Many people believe that calories in sake are higher than those in other alcoholic beverages. Probably because it’s made from rice, an obvious carbohydrate.
Whether it’s carbohydrates or calories that make you gain weight is debatable, so for now, we won’t tell you which one to pay more attention to.
But how many calories does sake actually have? And more importantly, is it more likely to cause weight gain than other alcoholic drinks?
We took a deep dive into sake… ahem, research, to find that out!
How Many Calories in Sake vs Wine and Other Drinks
If you’re already familiar with sake, you probably think it’s one of the healthiest alcohols you could enjoy, and guess what?
You’d be right.
But let’s clarify something first.
Many websites compare alcoholic calories in different drinks by servings, not grams of alcohol, and this poses a problem because it doesn’t factor serving sizes versus percentage of alcohol.
Most people would never drink as much sake as they would beer. And if they did, they’d not only be inebriated, but they’d have consumed FAR MORE calories than the same volume of beer.
This is simply because sake alcohol content is much higher than beer. Sake is around 16% alcohol, and beer is around 5%. A pint of beer will definitely make you less drunk and give you fewer calories than a pint of sake.
Because of this, it’s better to measure in calories per gram of alcohol. Alcohol has seven calories per gram, which is relatively high compared to sugar, which has four calories per gram.
Here’s a comparison of sake calories compared to other common beverages for the same 20g alcohol volume.
The Empty Calorie: One That Won’t Make You Fat
The type of calorie found in alcohol is called an empty calorie. This is because they are essentially void of nutritional value and won’t make you fat. In other words, your body can’t do anything with them.
When you consume empty calories, whether it’s from alcohol or processed foods, your body immediately burns them off by adjusting its core temperature. That’s why you probably always feel warmer after a few drinks.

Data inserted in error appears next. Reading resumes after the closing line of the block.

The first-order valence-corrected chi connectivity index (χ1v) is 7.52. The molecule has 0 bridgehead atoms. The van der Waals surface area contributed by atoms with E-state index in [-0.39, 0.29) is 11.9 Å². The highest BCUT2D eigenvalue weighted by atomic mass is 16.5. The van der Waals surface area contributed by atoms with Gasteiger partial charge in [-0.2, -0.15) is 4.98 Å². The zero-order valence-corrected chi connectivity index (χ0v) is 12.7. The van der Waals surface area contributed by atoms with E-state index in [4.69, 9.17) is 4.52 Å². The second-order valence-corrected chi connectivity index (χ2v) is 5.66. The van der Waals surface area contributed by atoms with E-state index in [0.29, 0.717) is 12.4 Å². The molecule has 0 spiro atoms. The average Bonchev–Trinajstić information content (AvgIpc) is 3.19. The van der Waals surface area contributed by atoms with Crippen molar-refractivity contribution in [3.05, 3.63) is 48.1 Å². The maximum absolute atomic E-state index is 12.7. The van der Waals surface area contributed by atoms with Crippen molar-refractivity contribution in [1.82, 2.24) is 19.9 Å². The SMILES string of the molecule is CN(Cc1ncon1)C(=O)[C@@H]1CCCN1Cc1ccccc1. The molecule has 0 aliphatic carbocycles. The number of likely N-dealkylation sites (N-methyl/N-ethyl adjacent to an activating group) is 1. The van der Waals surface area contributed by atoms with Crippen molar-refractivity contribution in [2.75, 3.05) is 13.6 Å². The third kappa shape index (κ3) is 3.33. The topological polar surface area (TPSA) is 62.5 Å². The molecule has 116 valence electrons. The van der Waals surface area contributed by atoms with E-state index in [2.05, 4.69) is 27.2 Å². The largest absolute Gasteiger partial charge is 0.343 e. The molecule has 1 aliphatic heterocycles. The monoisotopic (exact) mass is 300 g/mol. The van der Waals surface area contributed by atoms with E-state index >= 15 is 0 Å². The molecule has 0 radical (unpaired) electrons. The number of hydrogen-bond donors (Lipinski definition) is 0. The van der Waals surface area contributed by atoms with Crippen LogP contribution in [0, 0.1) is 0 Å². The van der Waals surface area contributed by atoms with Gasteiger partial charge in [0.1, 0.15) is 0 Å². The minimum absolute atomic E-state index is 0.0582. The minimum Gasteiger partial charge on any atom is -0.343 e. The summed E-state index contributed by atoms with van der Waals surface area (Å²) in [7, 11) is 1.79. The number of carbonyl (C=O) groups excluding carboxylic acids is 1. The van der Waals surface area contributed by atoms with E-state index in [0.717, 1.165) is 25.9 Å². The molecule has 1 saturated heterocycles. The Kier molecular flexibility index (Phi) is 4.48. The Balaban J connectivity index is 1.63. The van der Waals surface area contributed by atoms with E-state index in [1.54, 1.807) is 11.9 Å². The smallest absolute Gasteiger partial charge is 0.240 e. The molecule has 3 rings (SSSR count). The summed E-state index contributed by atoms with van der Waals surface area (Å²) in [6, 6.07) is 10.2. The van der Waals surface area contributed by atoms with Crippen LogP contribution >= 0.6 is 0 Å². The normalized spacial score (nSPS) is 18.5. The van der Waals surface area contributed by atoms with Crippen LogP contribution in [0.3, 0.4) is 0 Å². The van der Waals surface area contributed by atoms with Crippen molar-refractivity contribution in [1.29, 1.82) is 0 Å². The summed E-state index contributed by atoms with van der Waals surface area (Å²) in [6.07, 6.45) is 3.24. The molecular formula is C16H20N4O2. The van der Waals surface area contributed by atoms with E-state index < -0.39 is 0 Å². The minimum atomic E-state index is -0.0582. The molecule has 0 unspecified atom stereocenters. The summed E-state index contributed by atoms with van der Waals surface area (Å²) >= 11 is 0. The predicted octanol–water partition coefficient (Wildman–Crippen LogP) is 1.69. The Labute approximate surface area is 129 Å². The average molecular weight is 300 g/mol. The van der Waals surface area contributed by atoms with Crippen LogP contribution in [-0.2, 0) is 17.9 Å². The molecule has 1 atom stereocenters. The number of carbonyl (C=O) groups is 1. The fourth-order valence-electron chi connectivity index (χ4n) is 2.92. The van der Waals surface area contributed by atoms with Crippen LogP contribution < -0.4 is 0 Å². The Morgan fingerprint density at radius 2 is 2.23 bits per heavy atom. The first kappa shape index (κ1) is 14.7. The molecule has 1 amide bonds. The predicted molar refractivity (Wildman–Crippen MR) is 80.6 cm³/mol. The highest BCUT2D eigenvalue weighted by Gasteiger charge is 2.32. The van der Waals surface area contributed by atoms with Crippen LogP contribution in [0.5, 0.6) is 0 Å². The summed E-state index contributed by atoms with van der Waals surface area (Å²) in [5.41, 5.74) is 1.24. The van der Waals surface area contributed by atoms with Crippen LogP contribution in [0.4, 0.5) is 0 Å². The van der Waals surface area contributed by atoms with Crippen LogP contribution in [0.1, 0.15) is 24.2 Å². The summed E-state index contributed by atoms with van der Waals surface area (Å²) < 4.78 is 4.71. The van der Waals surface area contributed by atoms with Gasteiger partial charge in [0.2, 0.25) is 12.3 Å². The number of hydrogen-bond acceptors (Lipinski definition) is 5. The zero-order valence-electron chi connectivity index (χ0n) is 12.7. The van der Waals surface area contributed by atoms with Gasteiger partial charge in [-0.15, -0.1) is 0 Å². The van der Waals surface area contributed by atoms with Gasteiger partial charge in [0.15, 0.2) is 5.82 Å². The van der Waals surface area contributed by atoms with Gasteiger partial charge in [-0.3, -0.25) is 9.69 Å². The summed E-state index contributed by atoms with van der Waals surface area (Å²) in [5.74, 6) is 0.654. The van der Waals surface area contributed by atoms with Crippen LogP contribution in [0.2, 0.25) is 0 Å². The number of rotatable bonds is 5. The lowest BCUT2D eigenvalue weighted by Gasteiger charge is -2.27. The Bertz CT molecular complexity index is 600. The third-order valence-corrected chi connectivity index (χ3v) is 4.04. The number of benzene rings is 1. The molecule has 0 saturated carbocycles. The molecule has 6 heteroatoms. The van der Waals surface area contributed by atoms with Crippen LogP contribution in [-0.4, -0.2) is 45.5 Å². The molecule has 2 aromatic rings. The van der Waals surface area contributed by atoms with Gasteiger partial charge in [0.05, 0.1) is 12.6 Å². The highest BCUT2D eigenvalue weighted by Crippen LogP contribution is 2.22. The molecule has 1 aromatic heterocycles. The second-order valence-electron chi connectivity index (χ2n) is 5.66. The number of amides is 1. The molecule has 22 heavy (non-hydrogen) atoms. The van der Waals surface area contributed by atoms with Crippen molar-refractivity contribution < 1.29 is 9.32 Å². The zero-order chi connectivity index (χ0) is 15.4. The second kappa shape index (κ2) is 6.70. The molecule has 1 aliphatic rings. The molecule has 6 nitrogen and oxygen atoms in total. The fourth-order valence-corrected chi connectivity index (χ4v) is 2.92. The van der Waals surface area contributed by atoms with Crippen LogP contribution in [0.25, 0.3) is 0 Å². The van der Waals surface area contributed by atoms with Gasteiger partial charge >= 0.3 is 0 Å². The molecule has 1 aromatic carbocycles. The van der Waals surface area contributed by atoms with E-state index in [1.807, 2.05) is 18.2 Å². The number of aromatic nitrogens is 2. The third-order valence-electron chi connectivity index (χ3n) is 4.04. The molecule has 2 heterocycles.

And because these calories are void of nutritional value—i.e., proteins and vitamins—they’re not saved for later. Your body doesn’t stockpile them because it can’t use them for anything.
It’s by this logic that distilled beverages like vodka, whiskey, and shochu are often praised as being easy on your waistline.
But that doesn’t mean you can drink all you want without consequence. We all know that excessive drinking leads to an array of other problems. Everything in moderation, as they say.
What is the Healthiest Sake?
It’s probably not advisable to use the word “healthiest” when referring to alcohol, but we’ll let it slide for now, just for the sake of comparison.
There are three qualities of sake that make them arguably the healthiest options:
- Low-carb – just as low-carb beer has seen growth in recent years, so too has low-carb sake.
- Zero-carb – far less common than low-carb sake, and you’d be lucky to find it in restaurants, but many Japanese and other Asian stores may carry zero-carb options, like Tōshitsu Zero.
- Dry – essentially, the drier the sake, the less sugar it has, and the less sugar it has, the fewer calories. If your sake is served warm, it’s probably lower quality and quite sweet.
Of course, different types of sake will have different number of calories, due to differences in manufacturing process. Suffice it to say that Junmai sake is most waistline-friendly (with just 185 kcal), and Genshu the least (239 kcal) due to its highest alcohol content.
The Real Cause of Weight Gain: Sake Snacks
If you find that your weight gain is becoming of increasing concern thanks to your sake lifestyle, it’s probably not the sake’s fault. Most likely, the culprit isn’t the calories in the alcohol, but the food you’re pairing with it.
Alcohol stimulates appetite, perhaps making you eat more than you expected to. We’re all guilty of having a few too many drinks and hitting the fast food late at night to cure those cravings.
But the late-night food combined with sleeping with a full stomach is more likely the true culprit of weight gain.
You can avoid this trap by sticking to healthier, less-processed foods that are lower in sugar. Try preparing some snacks before you leave the house or stick to the lighter snacks at the Japanese restaurant, like Edamame.
Quick Sake Nutrition Facts
1. The sweeter the sake, the more sake calories.
The sugar level of sake is measured by the Sake Meter Value (SMV). A higher SMV means a sweeter sake, and a sweeter sake means more calories.
2. A higher alcohol content means more calories.
Most sake is around 16%, so you won’t notice much difference in calories. But genshu—undiluted sake—has more calories as it’s about 20% alcohol.
3. Alcohol can slow down fat burning in the body.
Our bodies prioritize alcohol calories because they’re easier to burn. And if your body is busy burning alcohol calories, it’s not burning fat. Simple as that.
How to Drink Sake in a More Healthy Manner
1. Drink it with a chaser
Water is served with sake and other alcoholic drinks for a reason. It hydrates you (which helps prevent a hangover), and it keeps you fresh.
(It also makes you drink less sake!)
2. Avoid genshu and nigori
Genshu is high in alcohol (20%), which means more calories, and nigori is cloudy, which means more rice sediment. More sediment implies more carbohydrates (i.e., calories).
3. Enjoy sake as it was intended—sipped
Sake is a premium beverage with a rich history, so it deserves to be sipped slowly to appreciate the work that goes into it fully. In other words, NO shots!